By Michelle Garetson
Rock, scissors, paper. A kid's game? Maybe, but in the aviation arena, these items can all become FOD (Foreign Object Debris) and can go on to cause Foreign Object Damage, also known as FOD. Foreign Object Damage happens when any object or substance is introduced to a system and causes that system to malfunction or be degraded. This debris takes many forms — tools, flashlights, paperwork, duct caps, gravel, metal shavings — anything extra or abnormal that is left in the nooks and crannies of an airplane during assembly or maintenance. Outside of the aircraft, belt buckles, entry workstands, and chemicals used by personnel can mar airplane skins and cause FOD situations.
Foreign Object Debris can be alive too. Birds striking the airplane while both are in flight, or birds ingested during engine testing, or even wildlife such as deer on the runway, can significantly damage the aircraft as well as cause human casualties.
Nature has other ways of alerting us to FOD problems. A few years ago, a very well-constructed bird's nest was found on the fixed leading edge of a 767 awaiting delivery on Boeing's Everett flight line. Technicians, while removing the grass and twig structure, noticed that woven throughout the nest were other materials such as staples, paper clips, rubber bands, paper, and safety wire. What this miniature fortress suggested to personnel was that there was a housekeeping problem regarding potential FOD, and reminded the group to keep a continued focus on efforts to eliminate debris in the manufacturing environment and in their finished products.
Financial impacts from FOD in the aerospace industry are staggering when one figures in all of the ancillary effects caused by FOD. Revenues are lost through interrupted manufacturing schedules; delays in scheduled flights or space missions; additional and unscheduled maintenance; reworking and scrapping of parts — basically, anything that disrupts the flow of work will disrupt the flow of revenue. FOD events and the severity of those events can also cause loss of revenue through customer dissatisfaction and a damaged reputation. Safety is paramount in the aviation industry and any perception of an unsafe operation will result in a reduction in business and ultimately, profits.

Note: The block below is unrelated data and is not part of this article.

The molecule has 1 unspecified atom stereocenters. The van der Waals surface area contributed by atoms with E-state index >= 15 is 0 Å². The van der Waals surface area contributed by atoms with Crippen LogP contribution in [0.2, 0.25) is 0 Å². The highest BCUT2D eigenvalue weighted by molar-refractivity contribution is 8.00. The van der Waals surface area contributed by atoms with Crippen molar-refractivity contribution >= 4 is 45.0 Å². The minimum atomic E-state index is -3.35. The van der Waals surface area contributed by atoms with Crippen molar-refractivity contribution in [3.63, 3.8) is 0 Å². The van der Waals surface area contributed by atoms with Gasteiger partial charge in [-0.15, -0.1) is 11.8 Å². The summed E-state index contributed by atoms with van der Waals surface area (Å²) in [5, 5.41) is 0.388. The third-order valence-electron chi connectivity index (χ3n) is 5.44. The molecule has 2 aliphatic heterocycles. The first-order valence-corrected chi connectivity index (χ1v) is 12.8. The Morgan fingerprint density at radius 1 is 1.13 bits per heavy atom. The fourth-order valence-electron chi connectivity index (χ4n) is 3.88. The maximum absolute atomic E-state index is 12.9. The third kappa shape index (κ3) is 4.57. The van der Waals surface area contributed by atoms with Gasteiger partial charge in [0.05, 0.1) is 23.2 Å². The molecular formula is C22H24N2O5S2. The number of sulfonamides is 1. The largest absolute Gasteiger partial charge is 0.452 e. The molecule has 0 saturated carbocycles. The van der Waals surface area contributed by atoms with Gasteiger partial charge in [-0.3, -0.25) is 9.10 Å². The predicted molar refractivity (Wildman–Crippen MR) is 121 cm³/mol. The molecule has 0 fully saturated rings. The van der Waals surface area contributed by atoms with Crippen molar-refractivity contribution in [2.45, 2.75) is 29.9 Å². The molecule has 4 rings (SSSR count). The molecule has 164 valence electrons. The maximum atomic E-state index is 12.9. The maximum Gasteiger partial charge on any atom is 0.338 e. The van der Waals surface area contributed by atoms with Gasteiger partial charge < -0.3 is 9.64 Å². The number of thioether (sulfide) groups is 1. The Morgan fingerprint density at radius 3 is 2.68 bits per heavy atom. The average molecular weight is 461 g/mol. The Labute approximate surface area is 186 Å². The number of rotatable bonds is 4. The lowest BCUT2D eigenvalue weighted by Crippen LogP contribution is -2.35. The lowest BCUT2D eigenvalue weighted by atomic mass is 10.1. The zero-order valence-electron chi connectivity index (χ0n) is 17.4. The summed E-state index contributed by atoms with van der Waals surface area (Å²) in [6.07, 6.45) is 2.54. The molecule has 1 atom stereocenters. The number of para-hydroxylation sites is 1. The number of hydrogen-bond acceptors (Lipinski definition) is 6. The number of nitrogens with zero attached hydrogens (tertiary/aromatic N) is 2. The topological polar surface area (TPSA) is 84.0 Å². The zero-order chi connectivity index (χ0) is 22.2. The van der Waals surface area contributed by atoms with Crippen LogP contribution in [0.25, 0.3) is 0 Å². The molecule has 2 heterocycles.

Dan Swanburg, FOD Program Manager for Boeing Commercial Airplane Group in Everett, Washington, speaks to groups on the topic of setting up FOD programs. He is also a member of the National Aerospace FOD Prevention Inc.(NAPFI) and reports that NAPFI data estimates FOD industry-wide is about a $3 to $4 billion a year problem.
Setting up the FOD program
Swanburg says the first step is to define the problem for management.
"What's necessary right off the bat is figuring out what the problem is — what is FOD costing per year? The focus should not be only on money because it's extremely important in our industry that organizations realize their reputations are at stake. For Boeing, it is crucial that people feel safe on our products, whether it's a commercial airplane, a space station, or a fighter jet. So, reputation is important to all companies. But, when you start talking about the money, you can look to internal records for things like insurance claims and incidents of damage. Cost of rework, cost of scrapped parts, out of sequence work — for example, out of sequence work for a maintenance facility could be that an airplane has just left and is not due back for maybe a couple thousand hours, but now comes back after a hundred hours. That's expensive."
Where to get help with a FOD program
In a recent telephone interview, Swanburg explained the importance of having such programs and provided some guidelines for establishing, tailoring, and maintaining a FOD plan.
AMT: First of all, are there any documents, compliance regulations, etc. regarding FOD from the FAA, OSHA, or other organizations, required for manufacturing and maintenance operations?
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How it works, how to get it
Technology is changing the game and making rapid response possible